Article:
may regard paper-strip sculptures as an authentic dual of polyhedral meshes. For instance, the dual of any triangular mesh can be represented by a paper-strip sculpture in which every vertex is 3-valent. There is a further implication of this perspective, coming from a duality that exists between physical and virtual representations. We all know that triangular meshes are popular in computer graphics, since they are easy to construct virtually. However, it is hard to construct triangular meshes physically, because of the conical-mesh property [18]. On the other hand, paper strips are very easy to construct physically, since physical constraints are automatically satisﬁed. Since paper-strip sculptures can represent duals of triangular meshes, It follows that large sculptural or architectural shapes can be constructed using paper-strip sculptures, by replacing paper with thin metal sheets from triangular meshes that are modeled virtually. 5. C ONCLUSION AND F UTURE W ORK In this paper, we have presented a physical data structure to represent 2-manifold mesh surfaces. With some simple examples of this physical data structure, it is possible to convincingly illustrate a variety of ideas in geometric modeling. These include discrete Gaussian curvature (face-defect), digons and monogons, edge twists, and half-edges and edge-ends. The structure can also represent closed non-orientable surfaces such as the projective plane and the Klein bottle. Although we have presented paper strips mainly as a teaching tool, because of their simplicity and immediacy, paper strips are also a useful tool for research. For instance, our recent results on Extended Graph Rotation Systems came out of our study of paper strip sculptures [7], [5]. Via geometric duality, paper strips can also be a good tool to physically construct shapes that are described by triangular meshes. To construct a non-sculptural shape, such as an architectural shape, there may be a need to ﬁll the empty spaces left by faces. One approach can be to use some kind of weaving. The same approach can also be useful for physical realization of nonorientable surfaces, since it can be possible to handle self-intersection with weaving. R EFERENCES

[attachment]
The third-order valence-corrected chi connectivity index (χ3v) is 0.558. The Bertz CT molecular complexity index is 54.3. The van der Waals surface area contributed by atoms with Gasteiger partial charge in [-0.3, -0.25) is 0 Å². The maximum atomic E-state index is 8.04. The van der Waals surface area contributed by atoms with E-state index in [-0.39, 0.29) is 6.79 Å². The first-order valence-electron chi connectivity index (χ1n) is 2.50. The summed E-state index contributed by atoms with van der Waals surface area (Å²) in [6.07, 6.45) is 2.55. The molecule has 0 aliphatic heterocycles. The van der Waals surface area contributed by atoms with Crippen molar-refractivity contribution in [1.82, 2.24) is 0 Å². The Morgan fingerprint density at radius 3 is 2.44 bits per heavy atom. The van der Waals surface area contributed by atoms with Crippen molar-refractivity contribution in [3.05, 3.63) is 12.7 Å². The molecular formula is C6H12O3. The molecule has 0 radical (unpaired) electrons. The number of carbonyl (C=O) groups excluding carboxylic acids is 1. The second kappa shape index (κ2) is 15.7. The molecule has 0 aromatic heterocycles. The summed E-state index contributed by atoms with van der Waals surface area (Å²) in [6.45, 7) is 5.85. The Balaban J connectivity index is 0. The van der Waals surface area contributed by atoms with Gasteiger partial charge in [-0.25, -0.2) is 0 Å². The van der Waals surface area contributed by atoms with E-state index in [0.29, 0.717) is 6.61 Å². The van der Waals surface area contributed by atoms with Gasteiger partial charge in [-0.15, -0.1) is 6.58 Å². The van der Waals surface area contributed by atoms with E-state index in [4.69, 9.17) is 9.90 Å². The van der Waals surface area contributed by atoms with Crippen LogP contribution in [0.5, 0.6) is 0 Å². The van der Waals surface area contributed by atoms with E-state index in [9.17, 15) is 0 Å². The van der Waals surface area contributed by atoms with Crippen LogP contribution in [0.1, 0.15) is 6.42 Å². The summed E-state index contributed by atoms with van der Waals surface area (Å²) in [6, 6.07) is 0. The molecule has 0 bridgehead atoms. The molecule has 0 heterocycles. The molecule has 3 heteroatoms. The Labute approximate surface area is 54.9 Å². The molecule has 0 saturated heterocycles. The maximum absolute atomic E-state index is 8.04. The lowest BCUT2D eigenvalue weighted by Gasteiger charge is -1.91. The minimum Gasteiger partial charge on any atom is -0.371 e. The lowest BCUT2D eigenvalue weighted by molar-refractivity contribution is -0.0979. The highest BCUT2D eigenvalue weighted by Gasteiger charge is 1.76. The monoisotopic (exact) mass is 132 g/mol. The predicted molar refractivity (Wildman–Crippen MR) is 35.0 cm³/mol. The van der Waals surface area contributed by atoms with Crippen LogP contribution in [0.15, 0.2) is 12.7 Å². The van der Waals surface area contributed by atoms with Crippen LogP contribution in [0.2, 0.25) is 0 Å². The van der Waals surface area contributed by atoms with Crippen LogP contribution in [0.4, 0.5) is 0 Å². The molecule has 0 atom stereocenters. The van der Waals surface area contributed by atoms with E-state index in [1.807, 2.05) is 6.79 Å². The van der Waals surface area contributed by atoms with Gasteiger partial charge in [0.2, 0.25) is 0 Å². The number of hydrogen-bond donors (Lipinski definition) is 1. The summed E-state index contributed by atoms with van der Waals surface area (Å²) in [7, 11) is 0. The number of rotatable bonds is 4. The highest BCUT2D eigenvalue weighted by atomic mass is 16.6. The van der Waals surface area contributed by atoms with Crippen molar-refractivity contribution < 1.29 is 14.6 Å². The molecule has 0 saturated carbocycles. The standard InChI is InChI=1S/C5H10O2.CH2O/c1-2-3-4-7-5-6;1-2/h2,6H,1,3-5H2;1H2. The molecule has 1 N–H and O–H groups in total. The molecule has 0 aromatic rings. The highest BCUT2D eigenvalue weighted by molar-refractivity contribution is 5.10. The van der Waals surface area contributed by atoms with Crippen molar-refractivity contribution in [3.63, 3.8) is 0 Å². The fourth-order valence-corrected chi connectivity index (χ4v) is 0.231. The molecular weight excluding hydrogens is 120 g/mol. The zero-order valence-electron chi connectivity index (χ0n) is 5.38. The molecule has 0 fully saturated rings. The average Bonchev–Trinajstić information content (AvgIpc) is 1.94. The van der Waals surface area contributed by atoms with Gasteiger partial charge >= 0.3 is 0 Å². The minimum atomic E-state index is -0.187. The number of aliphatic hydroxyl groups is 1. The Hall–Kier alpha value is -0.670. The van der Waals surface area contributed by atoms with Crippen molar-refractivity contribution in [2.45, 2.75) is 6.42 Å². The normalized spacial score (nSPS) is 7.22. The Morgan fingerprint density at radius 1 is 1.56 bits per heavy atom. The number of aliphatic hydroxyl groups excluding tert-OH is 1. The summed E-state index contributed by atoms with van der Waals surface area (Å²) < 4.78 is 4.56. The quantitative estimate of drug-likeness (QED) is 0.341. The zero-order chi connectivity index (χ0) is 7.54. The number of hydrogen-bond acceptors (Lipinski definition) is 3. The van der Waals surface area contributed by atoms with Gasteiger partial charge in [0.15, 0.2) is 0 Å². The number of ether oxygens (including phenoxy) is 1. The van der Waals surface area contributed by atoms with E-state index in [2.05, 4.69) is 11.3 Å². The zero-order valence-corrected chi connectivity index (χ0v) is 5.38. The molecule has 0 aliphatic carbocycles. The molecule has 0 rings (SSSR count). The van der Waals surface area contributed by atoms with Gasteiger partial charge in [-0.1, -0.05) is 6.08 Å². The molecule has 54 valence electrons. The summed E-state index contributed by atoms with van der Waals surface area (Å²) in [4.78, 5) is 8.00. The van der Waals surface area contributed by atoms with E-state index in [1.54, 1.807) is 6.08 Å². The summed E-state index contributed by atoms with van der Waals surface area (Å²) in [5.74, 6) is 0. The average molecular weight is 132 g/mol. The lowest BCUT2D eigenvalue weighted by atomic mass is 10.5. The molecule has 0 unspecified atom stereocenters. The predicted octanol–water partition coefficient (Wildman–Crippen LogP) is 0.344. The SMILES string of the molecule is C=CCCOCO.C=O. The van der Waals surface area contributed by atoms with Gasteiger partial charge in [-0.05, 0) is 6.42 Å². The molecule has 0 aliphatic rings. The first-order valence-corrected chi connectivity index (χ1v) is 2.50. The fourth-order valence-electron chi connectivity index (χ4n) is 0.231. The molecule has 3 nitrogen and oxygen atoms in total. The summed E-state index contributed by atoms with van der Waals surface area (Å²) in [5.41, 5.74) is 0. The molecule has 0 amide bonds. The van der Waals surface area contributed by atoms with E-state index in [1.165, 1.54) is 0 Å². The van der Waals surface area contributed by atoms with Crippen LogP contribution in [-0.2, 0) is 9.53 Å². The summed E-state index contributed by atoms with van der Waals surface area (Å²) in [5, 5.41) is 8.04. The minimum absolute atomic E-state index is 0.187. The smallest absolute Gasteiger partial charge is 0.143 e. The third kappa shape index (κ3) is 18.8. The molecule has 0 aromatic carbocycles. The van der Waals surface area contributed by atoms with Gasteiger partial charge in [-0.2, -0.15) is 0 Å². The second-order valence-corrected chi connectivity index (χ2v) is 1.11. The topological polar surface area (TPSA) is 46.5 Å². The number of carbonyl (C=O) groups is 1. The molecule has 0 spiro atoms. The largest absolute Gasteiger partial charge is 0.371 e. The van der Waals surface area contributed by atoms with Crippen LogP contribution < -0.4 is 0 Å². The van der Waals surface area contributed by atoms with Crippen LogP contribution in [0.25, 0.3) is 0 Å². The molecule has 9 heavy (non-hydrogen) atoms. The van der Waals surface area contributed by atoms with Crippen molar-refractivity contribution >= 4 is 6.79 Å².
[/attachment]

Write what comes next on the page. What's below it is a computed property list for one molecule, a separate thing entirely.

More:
Positive

Positive (a) One-gons.

Positive

Positive

Positive (b) Two-gons.

Zero

Fig. 15. Monogons and Digons. (a) shows monogons, which always have positive curvature. (b) shows digons, which can have zero curvature but the result appears as a straight line.

4.5 Duality We observe that paper-strip sculptures are a form of geometric dual to polyhedral meshes, such as the widely used triangular meshes. In polyhedral meshes, every face is planar and ever edge is straight. Therefore, the discrete Gaussian curvature of every face and edge is zero, and non-zero Gaussian curvature exists only at vertices. When we take the dual of a mesh, the vertices becomes faces and the faces becomes vertices. In the dual, therefore, non-zero discrete Gaussian curvature of the dual mesh should exist only at faces. Since paper-strip sculptures exactly provides this property, we 7